When I was little, my older cousin Cheryl called me the Professor. As in, “How ’ya doin’, professuh?” Always with a smile, and always with love.

Why “Professor”? I was a very good student, and I read a lot. There weren’t many books in my house, but when I was six or seven I devoured the little Peanuts books my parents got me, and when I was old enough to walk to the Harrison Public Library by myself, I went there religiously and took out anything that looked good – Jaws, the Exorcist, Portnoy’s Complaint, the Great American Novel, some salacious romance called The Other Side of Midnight—anything, really.

I don’t think my parents had much idea what I was reading, but they certainly knew that I was reading. All the time. If I wasn’t shooting baskets in the driveway, or down at Parsons Elementary playing football or baseball, I was reading. Even if my mother made me go outside, I brought my book with me and sat on a branch of our dogwood tree, or on our front steps, or in the back seat of my father’s Cutlass. Reading.

Or it might have been the way I looked—which was, to be honest, exactly like the character Ernie Douglass from “My Three Sons.” Thick glasses, skinny, bookish. Professor-in-training.

Whatever the reason, Cheryl was more prescient than anyone would have guessed. Because while I started college as a Music major, I switched to English after walking into my Music Theory class and having no idea what anyone was talking about. (As it turned out, there was a “II” I didn’t see—that Music Theory class was the second part of a two-semester course, and all the students there had already taken Music Theory I.) And bam—from that point on I went B.A./M.A./Ph.D and became a professor.

Apart from how weird coincidences like that Music Theory mix-up end up determining the path your life takes (like, for example, how my father happened to join the Navy for the Korean War just because his buddies did and happened to be stationed in Naples and happened to play for the Italian team in Pozzuoli that happened to play their games on an outdoor court that happened to be right behind my mother’s apartment building and when they met she just happened to have broken up with her boyfriend . . . and so on and so on and as a result of thousands of these coincidences I am here writing this and there you are reading it), I find myself wondering if Cheryl’s nickname for me ended up somehow determining my “life path”—because I don’t remember ever choosing to become a professor—or even to go to grad school. It just happened. After I got my BA at Nazareth College one of my professors told me about a fellowship that was available at St. Bonaventure, and I thought, “Free masters degree? Why not?” And since I taught courses there (that’s right, I was a 22-year-old teaching college, and not very competently, I assure you), I was offered a graduate assistantship at NYU, so I decided to go there (“Free PhD? Why not?”)–so while it certainly seemed to everyone that I had chosen this career path and was consciously pursuing it all the way, in reality it was all quite . . . unconscious. As if I was following a preordained destiny, in other words. I mean, I never thought of it like this, but in the back of my mind, I must have thought I was meant to be a professor—didn’t Cheryl call me that? And wasn’t Cheryl the coolest cousin ever?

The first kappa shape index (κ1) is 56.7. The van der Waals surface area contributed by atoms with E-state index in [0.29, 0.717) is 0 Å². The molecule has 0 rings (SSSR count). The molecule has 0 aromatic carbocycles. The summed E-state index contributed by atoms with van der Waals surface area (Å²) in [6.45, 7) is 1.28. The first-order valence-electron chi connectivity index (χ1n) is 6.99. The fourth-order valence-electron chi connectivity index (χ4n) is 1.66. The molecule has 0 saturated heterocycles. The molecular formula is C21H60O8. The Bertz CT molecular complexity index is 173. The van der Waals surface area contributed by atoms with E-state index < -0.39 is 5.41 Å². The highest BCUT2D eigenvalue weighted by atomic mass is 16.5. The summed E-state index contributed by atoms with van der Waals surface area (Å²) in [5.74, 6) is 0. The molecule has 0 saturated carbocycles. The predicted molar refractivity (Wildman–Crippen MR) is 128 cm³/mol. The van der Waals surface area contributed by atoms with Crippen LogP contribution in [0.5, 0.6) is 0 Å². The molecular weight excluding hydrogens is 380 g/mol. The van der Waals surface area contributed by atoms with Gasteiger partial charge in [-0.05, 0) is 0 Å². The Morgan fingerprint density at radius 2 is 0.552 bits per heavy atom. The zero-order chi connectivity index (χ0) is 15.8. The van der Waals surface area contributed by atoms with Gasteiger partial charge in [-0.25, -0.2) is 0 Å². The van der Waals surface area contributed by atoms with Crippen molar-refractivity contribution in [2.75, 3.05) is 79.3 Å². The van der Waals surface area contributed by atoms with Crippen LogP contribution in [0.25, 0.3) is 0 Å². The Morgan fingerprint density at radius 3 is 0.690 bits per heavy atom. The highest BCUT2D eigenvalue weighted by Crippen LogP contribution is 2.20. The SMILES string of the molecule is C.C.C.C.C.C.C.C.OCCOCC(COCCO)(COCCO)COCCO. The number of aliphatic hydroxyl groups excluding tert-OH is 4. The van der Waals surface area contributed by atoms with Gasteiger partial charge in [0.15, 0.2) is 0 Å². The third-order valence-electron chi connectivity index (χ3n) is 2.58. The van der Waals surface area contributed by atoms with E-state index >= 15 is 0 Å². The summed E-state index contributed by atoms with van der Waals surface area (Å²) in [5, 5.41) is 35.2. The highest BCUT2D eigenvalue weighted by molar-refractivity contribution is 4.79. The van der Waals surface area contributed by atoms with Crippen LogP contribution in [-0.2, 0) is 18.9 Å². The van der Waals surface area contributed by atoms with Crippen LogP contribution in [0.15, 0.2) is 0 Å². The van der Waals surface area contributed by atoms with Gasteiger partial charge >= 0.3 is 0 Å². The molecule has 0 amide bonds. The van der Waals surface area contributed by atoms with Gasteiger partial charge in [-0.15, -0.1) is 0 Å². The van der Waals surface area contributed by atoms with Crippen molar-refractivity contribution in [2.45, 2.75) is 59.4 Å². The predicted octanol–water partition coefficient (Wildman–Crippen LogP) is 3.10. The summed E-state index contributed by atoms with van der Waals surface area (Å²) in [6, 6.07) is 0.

It makes me wonder how different my life would be if Cheryl had called me “the Rocket Scientist.” Or “the CEO.” Or “Lebron.”

Why am I thinking about all this? Because Cheryl recently passed away. She was only in her fifties, and our families have never been very good at keeping in touch, so while I had heard she was sick, I had not the slightest inkling that she might die. When I heard the news of her death from my cousin Kenny, I was stunned, and then the first thing I thought of was Cheryl calling me “the Professor.” It as if she knew something nobody else did—that the nerdy kid in the family who looked like Ernie Douglass might actually have what it takes to be a college professor, when at that point nobody in the family had even been to college.

Anyway, thank you, dear Cheryl. It’s worked out well for me.